If you boldly ask a group of your Protestant friends why they are not Catholic, you will likely get a variety of answers. But—if you listen carefully—you will notice that many of their reasons often have a common denominator, a singular underlying thread of misunderstanding: that Catholics attribute to creatures what is due to God alone.
Indeed, along this common thread, the objections against Catholic doctrine and practice can quickly pile up and even overwhelm. In fact, some of these criticisms might even seem reasonable:
“You pray to the saints,” a Protestant friend might remind you, “but Paul writes that ‘there is one God, and there is one mediator between God and men, the man Christ Jesus‘” (1 Tim 2:5).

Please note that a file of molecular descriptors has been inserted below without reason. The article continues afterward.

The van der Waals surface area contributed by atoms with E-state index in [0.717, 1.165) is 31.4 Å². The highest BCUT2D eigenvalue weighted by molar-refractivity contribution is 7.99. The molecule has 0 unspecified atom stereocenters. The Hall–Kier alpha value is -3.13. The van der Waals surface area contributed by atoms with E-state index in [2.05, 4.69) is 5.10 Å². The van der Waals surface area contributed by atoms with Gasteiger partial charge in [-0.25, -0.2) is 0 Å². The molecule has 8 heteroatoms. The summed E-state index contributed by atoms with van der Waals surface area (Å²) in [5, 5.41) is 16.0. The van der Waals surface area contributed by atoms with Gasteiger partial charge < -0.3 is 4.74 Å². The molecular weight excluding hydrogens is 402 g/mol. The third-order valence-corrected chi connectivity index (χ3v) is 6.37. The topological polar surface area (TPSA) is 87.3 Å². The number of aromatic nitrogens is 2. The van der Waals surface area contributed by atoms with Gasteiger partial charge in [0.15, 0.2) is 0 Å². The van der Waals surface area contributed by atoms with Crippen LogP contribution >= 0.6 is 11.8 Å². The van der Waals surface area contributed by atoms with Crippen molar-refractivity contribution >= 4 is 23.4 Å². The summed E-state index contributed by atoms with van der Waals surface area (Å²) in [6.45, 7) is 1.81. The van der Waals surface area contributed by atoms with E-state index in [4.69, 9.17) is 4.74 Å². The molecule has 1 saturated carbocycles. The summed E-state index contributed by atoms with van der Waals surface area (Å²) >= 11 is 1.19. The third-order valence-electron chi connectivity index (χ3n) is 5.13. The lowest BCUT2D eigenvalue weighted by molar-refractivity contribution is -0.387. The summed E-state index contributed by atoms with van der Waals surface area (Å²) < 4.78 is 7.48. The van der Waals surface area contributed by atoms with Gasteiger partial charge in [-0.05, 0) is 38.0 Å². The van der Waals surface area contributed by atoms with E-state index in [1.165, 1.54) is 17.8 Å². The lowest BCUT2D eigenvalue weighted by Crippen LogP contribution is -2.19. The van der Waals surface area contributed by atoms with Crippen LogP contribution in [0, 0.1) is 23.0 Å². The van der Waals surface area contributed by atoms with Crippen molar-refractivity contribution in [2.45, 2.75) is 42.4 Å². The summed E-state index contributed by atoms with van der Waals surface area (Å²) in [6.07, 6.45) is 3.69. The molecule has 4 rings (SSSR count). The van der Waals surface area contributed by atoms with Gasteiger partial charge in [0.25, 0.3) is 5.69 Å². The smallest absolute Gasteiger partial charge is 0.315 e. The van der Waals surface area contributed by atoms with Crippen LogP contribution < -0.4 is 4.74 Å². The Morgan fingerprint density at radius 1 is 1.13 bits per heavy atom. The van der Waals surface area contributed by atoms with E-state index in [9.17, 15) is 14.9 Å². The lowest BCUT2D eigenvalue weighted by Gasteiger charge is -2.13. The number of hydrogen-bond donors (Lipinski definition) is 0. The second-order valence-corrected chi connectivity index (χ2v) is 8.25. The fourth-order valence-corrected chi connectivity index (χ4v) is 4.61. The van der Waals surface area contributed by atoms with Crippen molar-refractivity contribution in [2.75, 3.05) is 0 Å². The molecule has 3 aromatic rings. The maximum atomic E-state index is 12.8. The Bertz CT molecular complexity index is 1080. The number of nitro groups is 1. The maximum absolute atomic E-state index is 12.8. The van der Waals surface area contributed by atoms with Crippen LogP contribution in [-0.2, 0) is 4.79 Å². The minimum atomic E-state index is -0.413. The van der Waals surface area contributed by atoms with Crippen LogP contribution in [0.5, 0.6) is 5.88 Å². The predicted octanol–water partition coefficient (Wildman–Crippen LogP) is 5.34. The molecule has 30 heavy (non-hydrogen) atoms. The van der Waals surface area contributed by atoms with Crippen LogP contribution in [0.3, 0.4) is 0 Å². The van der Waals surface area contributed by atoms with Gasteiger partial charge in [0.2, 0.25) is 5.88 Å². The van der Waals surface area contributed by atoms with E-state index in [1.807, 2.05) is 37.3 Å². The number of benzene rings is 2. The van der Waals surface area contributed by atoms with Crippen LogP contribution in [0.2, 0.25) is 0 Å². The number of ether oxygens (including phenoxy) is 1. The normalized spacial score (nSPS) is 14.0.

“You call your priest ‘Father’ but the Bible says to ‘call no man your father on earth, for you have one Father, who is in heaven‘” (Matt 23:9)
“You believe Jesus gave Peter ‘the keys to the Kingdom of Heaven,’ but the Book of Revelation says that Jesus holds the keys“ (see Matt 16:18; Rev 3:7).
Indeed each of these objections demand a good answer. But the Catholic answer need not be as complex as one might think.
Here’s the key: to be effective evangelizers in the face of criticism (and all evangelists will inevitably and necessarily face criticism) we must peer carefully through the murkiness of disagreement to pinpoint the true, deeper objections—the “Big Fish” as it were—that underlie the whole thing; and in this case it becomes clear that this non-Catholic objection is really a rejection of God’s true desire to make us active co-workers, participants and beneficiaries in His divine plan of salvation or an enforcement of strict limitations on what God wants us to have a share in.
But indeed—as the Word of God attests—the Almighty likes to share abundantly. Even infinitely and eternally.
But can we give examples of this “Almighty sharing”? Does the Bible really support this? Absolutely.